By Patricia Holloway, CUSD Trustee
On March 16, Capistrano Unified School District, serving 47,000 students in South Orange County, closed its classrooms to slow the spread of the highly contagious coronavirus and to keep our children, staff, and communities safe.
Soon thereafter, CUSD initiated “distance learning,” or online instruction via the Internet. Our Board of Trustees held a public meeting on Wednesday, April 15, to discuss extending distance learning and campus closures through the end of this school year.
This is the new reality facing our kids. Although distance learning is taking place between teachers and students working from home, we understand this is not ideal. As comfortable as we’ve become incorporating technology and computer-learning into our classrooms, K-12 instruction is fundamentally a people-oriented profession.
Educators recognize that for many families, the kitchen table has become not just the home office, but a classroom, library and computer lab. Parents are participating in their kids’ day-to-day education in a way that brings new meaning to the term “home schooling.”
To high school seniors, school closures have been the hardest on you. I’ve received letters from students and parents heartbroken over the end of the sports season, for cancellation of spring concerts, drama performances, and some senior-year activities that students have looked forward to all year. Add to this the stress of final exams, advanced placement tests, college entrance exams—all being conducted in an entirely online world.
So how do we make this better?
The good news is, much is being done and students are genuinely responding well. Caring teachers and staff have made unprecedented efforts to institute meaningful, engaging, standards-based online learning for every grade level.
Routines and rhythms of the school day are being maintained whenever possible, from kindergarten through 12th grade, to provide structure and familiarity. For families without computers or Internet access at home, the district is loaning out computers and modems.
Though challenging, children with special needs, from autism to Down syndrome, are also continuing to receive services from their teachers online.
Children who depend on school for free or reduced-price meals are still being fed. Bag meals are provided to families on a drive-through basis at sites throughout CUSD, including two schools in San Clemente. More than 80,000 breakfasts and lunches have been distributed.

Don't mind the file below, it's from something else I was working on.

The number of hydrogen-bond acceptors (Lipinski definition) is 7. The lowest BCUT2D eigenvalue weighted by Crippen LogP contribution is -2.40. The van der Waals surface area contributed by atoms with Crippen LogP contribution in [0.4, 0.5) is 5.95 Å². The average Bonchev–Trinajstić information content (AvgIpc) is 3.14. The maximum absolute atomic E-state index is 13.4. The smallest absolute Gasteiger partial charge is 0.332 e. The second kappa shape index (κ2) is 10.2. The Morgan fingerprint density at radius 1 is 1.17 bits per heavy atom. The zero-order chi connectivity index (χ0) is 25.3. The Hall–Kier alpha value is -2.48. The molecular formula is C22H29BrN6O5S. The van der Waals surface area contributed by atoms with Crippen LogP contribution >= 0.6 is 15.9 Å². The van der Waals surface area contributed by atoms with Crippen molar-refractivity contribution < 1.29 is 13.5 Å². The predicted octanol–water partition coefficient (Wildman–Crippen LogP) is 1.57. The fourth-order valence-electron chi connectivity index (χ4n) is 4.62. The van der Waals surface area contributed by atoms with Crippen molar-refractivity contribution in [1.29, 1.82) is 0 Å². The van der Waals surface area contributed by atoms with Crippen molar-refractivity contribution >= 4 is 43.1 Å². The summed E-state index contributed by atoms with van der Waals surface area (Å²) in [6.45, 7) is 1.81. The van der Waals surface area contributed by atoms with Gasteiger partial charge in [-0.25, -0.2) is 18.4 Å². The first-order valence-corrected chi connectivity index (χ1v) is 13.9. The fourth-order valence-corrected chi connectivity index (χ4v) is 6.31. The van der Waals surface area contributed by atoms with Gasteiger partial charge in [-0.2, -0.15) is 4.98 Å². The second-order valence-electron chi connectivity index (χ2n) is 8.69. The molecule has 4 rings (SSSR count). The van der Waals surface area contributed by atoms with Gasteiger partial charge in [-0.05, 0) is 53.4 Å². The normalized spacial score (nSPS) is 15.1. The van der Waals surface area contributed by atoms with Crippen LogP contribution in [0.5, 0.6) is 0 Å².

Grading is another concern. The board will consider this month how to temporarily modify the current grading system in a way that will “do no harm” to students or weaken their prospects to attend the college or university of their choice.
Of course, the big question for seniors: Will there be a traditional graduation ceremony June 4? The board has not yet decided whether there will be an in-person graduation then or later, or if there will be alternative arrangements for safely celebrating their accomplishments.
A final decision will be made April 29, and while we can’t guarantee the format, we promise to do our best to make this celebration fun and meaningful. Surveys have been sent to 700 San Clemente High School seniors and their families to gather their valuable input on potential scenarios for graduation day.
CUSD teachers, principals and staff are doing everything possible to support students academically and emotionally during this difficult time. Every day, we see that children are caring, adaptable and resilient. If we adults can model this behavior with love and good humor, it will be among the most important life lessons we can share with our kids.
Patricia Holloway is a trustee for the Capistrano Unified School District, representing San Clemente. The views she expresses are her own. She can be reached at firstname.lastname@example.org.